Sometimes – even I have to admit working at NetWitness is quite a unique experience. Because of what we do, the company has a very open culture. Our Internet connections always have various deployments of our products on them, and our engineering staff is encouraged to use them for monitoring. Today I posted a couple of pictures to a friend on Facebook. Within minutes, I received the following from a colleague: ”Hey – check out the new Facebook parser!” – along with the attached:
In our first post in the forensics and reversing series, we examined why HTTP gzip content encoding is a larger and more serious problem than most people realize. We’ll use the end of the first post as a starting point for analysis in this post. It also serves as an example of something far more important. That is, the very heart of forensics – and something I’d propose is the very definition of forensics. I teach a network forensics and reversing class together with Mike Sconzo about once a month. This is a point I raise at least a dozen times a day in class. That is:
World class forensics engineers are the ones who quickly and intelligently reduce millions of sessions to about a dozen worthy of deeper analysis.
What constitutes quickly? I suppose it depends on the tool being used to perform the analysis, but I’d generalize by saying no more than a couple minutes and/or the same number of clicks. We’ll see this in a moment.
What constitutes intelligently? We can answer this question by looking at a host-based forensics analogy. Suppose you were given a hard disk of a compromised machine and you needed to find the malware. There could be millions of files on the computer, so where do you start? Most of the time, especially for most standard compromises, the following steps will work (this is an over-generalization, but one that works nonetheless):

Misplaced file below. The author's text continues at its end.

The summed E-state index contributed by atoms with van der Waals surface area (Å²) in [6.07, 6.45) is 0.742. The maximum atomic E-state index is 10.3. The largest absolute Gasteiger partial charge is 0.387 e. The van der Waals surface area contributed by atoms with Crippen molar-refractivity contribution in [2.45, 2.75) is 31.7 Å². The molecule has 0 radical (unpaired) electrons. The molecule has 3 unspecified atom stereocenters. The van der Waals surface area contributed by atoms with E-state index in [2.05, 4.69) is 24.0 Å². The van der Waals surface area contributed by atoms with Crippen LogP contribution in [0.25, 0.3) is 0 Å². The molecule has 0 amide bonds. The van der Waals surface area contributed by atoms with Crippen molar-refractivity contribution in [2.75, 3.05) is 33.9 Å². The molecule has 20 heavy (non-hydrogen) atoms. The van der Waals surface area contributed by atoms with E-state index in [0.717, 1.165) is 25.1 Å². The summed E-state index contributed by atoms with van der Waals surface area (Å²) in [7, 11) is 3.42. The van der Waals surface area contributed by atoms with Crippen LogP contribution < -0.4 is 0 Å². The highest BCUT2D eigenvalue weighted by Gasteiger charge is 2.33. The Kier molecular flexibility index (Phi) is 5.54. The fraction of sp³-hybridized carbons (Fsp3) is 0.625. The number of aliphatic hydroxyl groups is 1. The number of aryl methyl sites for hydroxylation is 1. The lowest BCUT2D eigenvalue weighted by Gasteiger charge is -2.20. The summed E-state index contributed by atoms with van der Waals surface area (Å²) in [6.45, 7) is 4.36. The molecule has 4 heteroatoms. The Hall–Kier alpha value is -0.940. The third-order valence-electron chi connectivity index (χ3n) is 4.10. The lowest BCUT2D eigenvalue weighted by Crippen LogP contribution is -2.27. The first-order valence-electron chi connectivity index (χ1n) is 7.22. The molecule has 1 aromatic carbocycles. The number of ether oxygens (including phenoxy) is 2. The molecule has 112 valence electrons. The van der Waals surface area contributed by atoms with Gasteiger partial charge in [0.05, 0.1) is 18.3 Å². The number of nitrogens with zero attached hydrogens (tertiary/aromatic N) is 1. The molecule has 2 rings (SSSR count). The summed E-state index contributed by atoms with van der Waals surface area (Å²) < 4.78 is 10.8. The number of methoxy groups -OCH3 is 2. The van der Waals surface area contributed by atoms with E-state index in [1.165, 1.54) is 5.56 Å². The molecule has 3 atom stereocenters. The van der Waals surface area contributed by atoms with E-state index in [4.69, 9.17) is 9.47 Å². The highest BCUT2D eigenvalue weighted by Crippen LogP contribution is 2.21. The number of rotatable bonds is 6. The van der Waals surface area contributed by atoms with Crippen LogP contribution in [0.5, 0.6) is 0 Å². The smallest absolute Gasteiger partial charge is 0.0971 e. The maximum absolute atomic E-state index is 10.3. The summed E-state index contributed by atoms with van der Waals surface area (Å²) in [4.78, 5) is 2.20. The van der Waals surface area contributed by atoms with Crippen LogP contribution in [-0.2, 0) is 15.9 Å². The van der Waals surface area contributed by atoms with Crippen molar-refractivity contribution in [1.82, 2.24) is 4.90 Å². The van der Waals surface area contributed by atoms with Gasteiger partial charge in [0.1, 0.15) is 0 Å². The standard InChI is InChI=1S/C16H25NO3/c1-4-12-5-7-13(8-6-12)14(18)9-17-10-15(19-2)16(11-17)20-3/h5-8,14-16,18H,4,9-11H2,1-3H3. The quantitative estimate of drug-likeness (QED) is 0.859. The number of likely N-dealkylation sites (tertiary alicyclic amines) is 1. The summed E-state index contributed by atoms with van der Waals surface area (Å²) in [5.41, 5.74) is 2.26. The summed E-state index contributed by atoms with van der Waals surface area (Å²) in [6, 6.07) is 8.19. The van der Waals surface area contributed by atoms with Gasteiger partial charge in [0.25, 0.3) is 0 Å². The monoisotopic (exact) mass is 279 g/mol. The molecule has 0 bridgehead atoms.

- Show only PE files (exe, dll, etc..). At this point you’ve probably gone from nearly a million to about 100,000.
- Show only PE files outside the Program Files directory. Here you may go from about a hundred thousand files to tens of thousands.
- Depending on the assumed time of compromise, show only those PE files modified or created in a specific range of days. At this point you should go from tens of thousands to less than 100.
- Since malware tends to be smaller in size, show only those PE files less than 500k. At this point you should be looking at only a handful of files, and most of the time, the malware you’re looking for will be one of them.
In the above steps, you found malware NOT by looking for known traits of malware. You did it by examining general characteristics about file traits. In other words, by examining characteristics external to the file, not by searching for signatures or other characteristics internal to the file. Typically, each of those traits by themselves are completely uninteresting until they are combined with other “uninteresting” traits, making them very interesting when layered together.
As you’ll see next, the same applies to network traffic. We can intelligently go from millions of sessions to only a few by wisely layering traits of network sessions with little attention paid to what is inside those sessions.
Read the full and detailed post here:
It seems that our holiday from rustock-generated spam is over.